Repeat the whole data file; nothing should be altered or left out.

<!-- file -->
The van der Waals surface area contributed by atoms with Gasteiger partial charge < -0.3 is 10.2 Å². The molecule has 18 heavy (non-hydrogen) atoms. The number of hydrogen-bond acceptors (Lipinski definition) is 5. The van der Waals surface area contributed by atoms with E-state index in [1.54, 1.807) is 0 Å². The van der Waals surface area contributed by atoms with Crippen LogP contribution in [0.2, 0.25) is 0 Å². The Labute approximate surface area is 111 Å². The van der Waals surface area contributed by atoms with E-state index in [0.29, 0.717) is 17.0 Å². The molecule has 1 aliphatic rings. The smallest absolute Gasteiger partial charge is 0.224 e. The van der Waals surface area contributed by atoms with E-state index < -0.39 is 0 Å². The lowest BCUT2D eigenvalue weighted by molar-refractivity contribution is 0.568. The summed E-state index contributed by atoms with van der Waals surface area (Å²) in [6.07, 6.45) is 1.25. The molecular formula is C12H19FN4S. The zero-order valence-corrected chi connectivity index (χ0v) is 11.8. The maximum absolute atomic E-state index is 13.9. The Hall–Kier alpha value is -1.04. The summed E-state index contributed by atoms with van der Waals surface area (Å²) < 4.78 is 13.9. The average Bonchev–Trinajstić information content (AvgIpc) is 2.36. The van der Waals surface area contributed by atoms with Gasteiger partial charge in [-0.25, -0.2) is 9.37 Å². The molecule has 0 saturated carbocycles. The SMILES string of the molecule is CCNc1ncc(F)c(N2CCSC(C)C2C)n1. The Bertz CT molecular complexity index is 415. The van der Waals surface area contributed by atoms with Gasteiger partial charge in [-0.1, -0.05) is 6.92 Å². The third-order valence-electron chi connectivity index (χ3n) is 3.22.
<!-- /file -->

The van der Waals surface area contributed by atoms with Gasteiger partial charge < -0.3 is 10.2 Å². The molecule has 18 heavy (non-hydrogen) atoms. The number of hydrogen-bond acceptors (Lipinski definition) is 5. The van der Waals surface area contributed by atoms with E-state index in [1.54, 1.807) is 0 Å². The van der Waals surface area contributed by atoms with Crippen LogP contribution in [0.2, 0.25) is 0 Å². The Labute approximate surface area is 111 Å². The van der Waals surface area contributed by atoms with E-state index in [0.29, 0.717) is 17.0 Å². The molecule has 1 aliphatic rings. The smallest absolute Gasteiger partial charge is 0.224 e. The van der Waals surface area contributed by atoms with E-state index < -0.39 is 0 Å². The lowest BCUT2D eigenvalue weighted by molar-refractivity contribution is 0.568. The summed E-state index contributed by atoms with van der Waals surface area (Å²) in [6.07, 6.45) is 1.25. The molecular formula is C12H19FN4S. The zero-order valence-corrected chi connectivity index (χ0v) is 11.8. The maximum absolute atomic E-state index is 13.9. The Hall–Kier alpha value is -1.04. The summed E-state index contributed by atoms with van der Waals surface area (Å²) < 4.78 is 13.9. The average Bonchev–Trinajstić information content (AvgIpc) is 2.36. The van der Waals surface area contributed by atoms with Gasteiger partial charge in [-0.25, -0.2) is 9.37 Å². The molecule has 0 saturated carbocycles. The SMILES string of the molecule is CCNc1ncc(F)c(N2CCSC(C)C2C)n1. The Bertz CT molecular complexity index is 415. The van der Waals surface area contributed by atoms with Gasteiger partial charge in [-0.1, -0.05) is 6.92 Å². The third-order valence-electron chi connectivity index (χ3n) is 3.22.